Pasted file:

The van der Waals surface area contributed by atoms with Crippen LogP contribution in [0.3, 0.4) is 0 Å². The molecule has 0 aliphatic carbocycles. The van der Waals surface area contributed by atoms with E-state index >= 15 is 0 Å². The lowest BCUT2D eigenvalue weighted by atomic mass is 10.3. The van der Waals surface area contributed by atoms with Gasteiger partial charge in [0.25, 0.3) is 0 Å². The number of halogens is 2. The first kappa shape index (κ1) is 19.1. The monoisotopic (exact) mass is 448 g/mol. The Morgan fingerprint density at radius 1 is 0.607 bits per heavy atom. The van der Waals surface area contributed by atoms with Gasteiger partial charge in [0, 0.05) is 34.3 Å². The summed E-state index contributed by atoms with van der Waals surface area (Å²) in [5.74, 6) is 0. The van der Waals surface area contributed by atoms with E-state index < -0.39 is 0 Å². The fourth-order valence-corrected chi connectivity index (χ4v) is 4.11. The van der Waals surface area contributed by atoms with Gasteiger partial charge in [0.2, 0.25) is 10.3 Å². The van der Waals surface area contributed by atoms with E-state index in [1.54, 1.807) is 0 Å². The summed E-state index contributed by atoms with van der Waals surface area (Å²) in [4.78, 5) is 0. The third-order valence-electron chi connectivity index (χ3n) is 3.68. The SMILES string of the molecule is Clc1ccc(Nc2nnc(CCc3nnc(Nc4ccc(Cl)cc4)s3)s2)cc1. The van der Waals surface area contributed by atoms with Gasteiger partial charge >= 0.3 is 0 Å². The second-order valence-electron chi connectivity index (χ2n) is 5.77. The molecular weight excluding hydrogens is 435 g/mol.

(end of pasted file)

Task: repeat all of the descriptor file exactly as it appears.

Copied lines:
The van der Waals surface area contributed by atoms with Crippen LogP contribution in [0.3, 0.4) is 0 Å². The molecule has 0 aliphatic carbocycles. The van der Waals surface area contributed by atoms with E-state index >= 15 is 0 Å². The lowest BCUT2D eigenvalue weighted by atomic mass is 10.3. The van der Waals surface area contributed by atoms with Gasteiger partial charge in [0.25, 0.3) is 0 Å². The number of halogens is 2. The first kappa shape index (κ1) is 19.1. The monoisotopic (exact) mass is 448 g/mol. The Morgan fingerprint density at radius 1 is 0.607 bits per heavy atom. The van der Waals surface area contributed by atoms with Gasteiger partial charge in [0, 0.05) is 34.3 Å². The summed E-state index contributed by atoms with van der Waals surface area (Å²) in [5.74, 6) is 0. The van der Waals surface area contributed by atoms with E-state index < -0.39 is 0 Å². The fourth-order valence-corrected chi connectivity index (χ4v) is 4.11. The van der Waals surface area contributed by atoms with Gasteiger partial charge in [0.2, 0.25) is 10.3 Å². The van der Waals surface area contributed by atoms with E-state index in [1.54, 1.807) is 0 Å². The summed E-state index contributed by atoms with van der Waals surface area (Å²) in [4.78, 5) is 0. The third-order valence-electron chi connectivity index (χ3n) is 3.68. The SMILES string of the molecule is Clc1ccc(Nc2nnc(CCc3nnc(Nc4ccc(Cl)cc4)s3)s2)cc1. The van der Waals surface area contributed by atoms with Gasteiger partial charge >= 0.3 is 0 Å². The second-order valence-electron chi connectivity index (χ2n) is 5.77. The molecular weight excluding hydrogens is 435 g/mol.